Posts Tagged ‘cities’
Posted in Movements by Kate Archdeacon on July 18th, 2011
From “Urban Farm in a Shop” on Urban Gardens:
FARM:shop is a workspace, cafe, and events venue packed to the rafters with living and breathing food–literally a farm in a shop. Asking themselves “how much food can we grow in a shop?” FARM:shop opened its doors in March and aspires to become the meeting place of choice for London’s food lovers and urban farmers, as well as a special place to rest one’s feet, have a coffee, and smell the countryside without ever leaving the city. Busy growing their idea, FARM:shop folks have filled the old space with a mini fish farm, vegetable garden, and are raising chickens and livestock.
The first FARM:shop, in Dalston, is the start of [a planned network of shops and grow sites across the UK.]
FARM:shop aims to:
- Excite and inspire city dwellers to grow their own food, fabric and medicine and make an income doing this.
- Create direct links between farms in the countryside with urban communities
- Grow food commercially via a network of FARM:’s across cities and retail this food at FARM:shops
Read the full article on Urban Gardens
Source: Forum for the Future
From “How to make a city flow” by Matt Kaplan & Anna Simpson:
Cities never really sleep. Even in the small hours, before commuters surge from their homes onto the roads, the things they need for the day ahead are travelling to and fro: groceries from the countryside; water down the pipes; electrons through cables; news down the wire.
In many cities, all this ebb and flow is like a relay race without proper teams: there’s no real coordination, and so the baton keeps falling between the runners. The people responsible for public transport don’t speak to the ones distributing the food; the energy providers don’t communicate with the information experts. Delivery vans make a one-way trip and come back empty; leftovers from the canteen travel, at best, to composting sites, and at worst, to landfill – while fresh and processed food is brought in from far away.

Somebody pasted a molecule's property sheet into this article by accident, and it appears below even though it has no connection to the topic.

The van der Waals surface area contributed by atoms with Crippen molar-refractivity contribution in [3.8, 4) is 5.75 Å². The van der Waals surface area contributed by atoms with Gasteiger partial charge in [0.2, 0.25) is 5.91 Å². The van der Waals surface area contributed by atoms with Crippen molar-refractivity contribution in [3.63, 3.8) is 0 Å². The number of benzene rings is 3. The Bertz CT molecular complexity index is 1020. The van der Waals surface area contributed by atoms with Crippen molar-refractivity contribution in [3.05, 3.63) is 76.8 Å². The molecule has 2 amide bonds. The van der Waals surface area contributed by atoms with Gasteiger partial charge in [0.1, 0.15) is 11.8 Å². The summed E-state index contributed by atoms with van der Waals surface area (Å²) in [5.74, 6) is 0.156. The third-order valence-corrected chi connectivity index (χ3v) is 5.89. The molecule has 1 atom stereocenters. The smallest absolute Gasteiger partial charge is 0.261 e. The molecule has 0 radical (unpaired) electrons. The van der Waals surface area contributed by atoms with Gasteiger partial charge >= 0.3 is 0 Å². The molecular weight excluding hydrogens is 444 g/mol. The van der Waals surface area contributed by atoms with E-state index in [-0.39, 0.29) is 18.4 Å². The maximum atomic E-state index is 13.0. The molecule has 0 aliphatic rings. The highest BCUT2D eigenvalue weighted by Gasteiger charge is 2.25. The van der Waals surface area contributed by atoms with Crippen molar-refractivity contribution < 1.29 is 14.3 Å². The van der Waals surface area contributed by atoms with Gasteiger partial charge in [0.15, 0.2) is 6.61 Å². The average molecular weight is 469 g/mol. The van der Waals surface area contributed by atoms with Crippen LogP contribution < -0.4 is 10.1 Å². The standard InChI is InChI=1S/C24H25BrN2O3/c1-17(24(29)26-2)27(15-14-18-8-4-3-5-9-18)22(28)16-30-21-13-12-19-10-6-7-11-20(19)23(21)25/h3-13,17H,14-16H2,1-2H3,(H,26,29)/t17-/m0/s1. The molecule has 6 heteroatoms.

The daily frustrations of city dwellers asides, this failure to think and plan across different sectors means we waste everything from energy, food and water, to money, time and space – all critical resources that no city with a burgeoning population has to spare. By 2040, two in every three people on the planet will be living in urban areas, and providing them all with the bare necessities – never mind a seat on the bus – will be a huge challenge.
It may seem a way off yet, but less than 30 years isn’t much time in which to make major changes to infrastructure that – in some of the bigger cities – has been around for centuries. Where do we start, and whose job is it anyway? In an effort to help get things started, Forum for the Future has launched ‘Megacities on the Move‘, a new initiative in partnership with the FIA Foundation, Vodafone and EMBARQ (the sustainable transport centre). It’s set out six key priorities for action to ensure the smoothest flow of people and resources.
Read the rest of the article by Matt Kaplan & Anna Simpson – the section reproduced here is less than a quarter of it!
Posted in Opinion by Kate Archdeacon on February 7th, 2011